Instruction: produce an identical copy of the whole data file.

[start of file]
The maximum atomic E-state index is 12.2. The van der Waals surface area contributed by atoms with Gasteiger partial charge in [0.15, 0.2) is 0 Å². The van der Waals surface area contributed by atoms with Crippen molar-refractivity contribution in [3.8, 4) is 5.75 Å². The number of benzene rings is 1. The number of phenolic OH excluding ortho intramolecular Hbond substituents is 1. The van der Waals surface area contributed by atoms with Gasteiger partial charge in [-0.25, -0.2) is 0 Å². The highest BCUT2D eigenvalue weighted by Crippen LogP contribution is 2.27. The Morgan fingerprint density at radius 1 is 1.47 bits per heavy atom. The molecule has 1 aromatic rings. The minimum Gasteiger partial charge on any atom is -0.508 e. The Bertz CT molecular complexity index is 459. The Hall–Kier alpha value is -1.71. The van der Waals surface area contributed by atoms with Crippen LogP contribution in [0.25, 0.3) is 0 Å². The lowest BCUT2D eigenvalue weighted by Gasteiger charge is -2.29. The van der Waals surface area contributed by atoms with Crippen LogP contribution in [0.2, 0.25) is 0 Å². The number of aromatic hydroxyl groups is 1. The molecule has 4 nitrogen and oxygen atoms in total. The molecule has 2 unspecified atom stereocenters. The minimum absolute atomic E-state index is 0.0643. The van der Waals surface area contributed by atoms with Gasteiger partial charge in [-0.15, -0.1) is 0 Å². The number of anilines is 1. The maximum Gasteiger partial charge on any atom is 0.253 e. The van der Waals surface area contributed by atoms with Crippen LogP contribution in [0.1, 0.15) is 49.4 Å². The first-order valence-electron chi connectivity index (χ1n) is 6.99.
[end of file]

The maximum atomic E-state index is 12.2. The van der Waals surface area contributed by atoms with Gasteiger partial charge in [0.15, 0.2) is 0 Å². The van der Waals surface area contributed by atoms with Crippen molar-refractivity contribution in [3.8, 4) is 5.75 Å². The number of benzene rings is 1. The number of phenolic OH excluding ortho intramolecular Hbond substituents is 1. The van der Waals surface area contributed by atoms with Gasteiger partial charge in [-0.25, -0.2) is 0 Å². The highest BCUT2D eigenvalue weighted by Crippen LogP contribution is 2.27. The Morgan fingerprint density at radius 1 is 1.47 bits per heavy atom. The molecule has 1 aromatic rings. The minimum Gasteiger partial charge on any atom is -0.508 e. The Bertz CT molecular complexity index is 459. The Hall–Kier alpha value is -1.71. The van der Waals surface area contributed by atoms with Crippen LogP contribution in [0.25, 0.3) is 0 Å². The lowest BCUT2D eigenvalue weighted by Gasteiger charge is -2.29. The van der Waals surface area contributed by atoms with Crippen LogP contribution in [0.2, 0.25) is 0 Å². The number of aromatic hydroxyl groups is 1. The molecule has 4 nitrogen and oxygen atoms in total. The molecule has 2 unspecified atom stereocenters. The minimum absolute atomic E-state index is 0.0643. The van der Waals surface area contributed by atoms with Gasteiger partial charge in [-0.15, -0.1) is 0 Å². The number of anilines is 1. The maximum Gasteiger partial charge on any atom is 0.253 e. The van der Waals surface area contributed by atoms with Crippen LogP contribution in [0.1, 0.15) is 49.4 Å². The first-order valence-electron chi connectivity index (χ1n) is 6.99.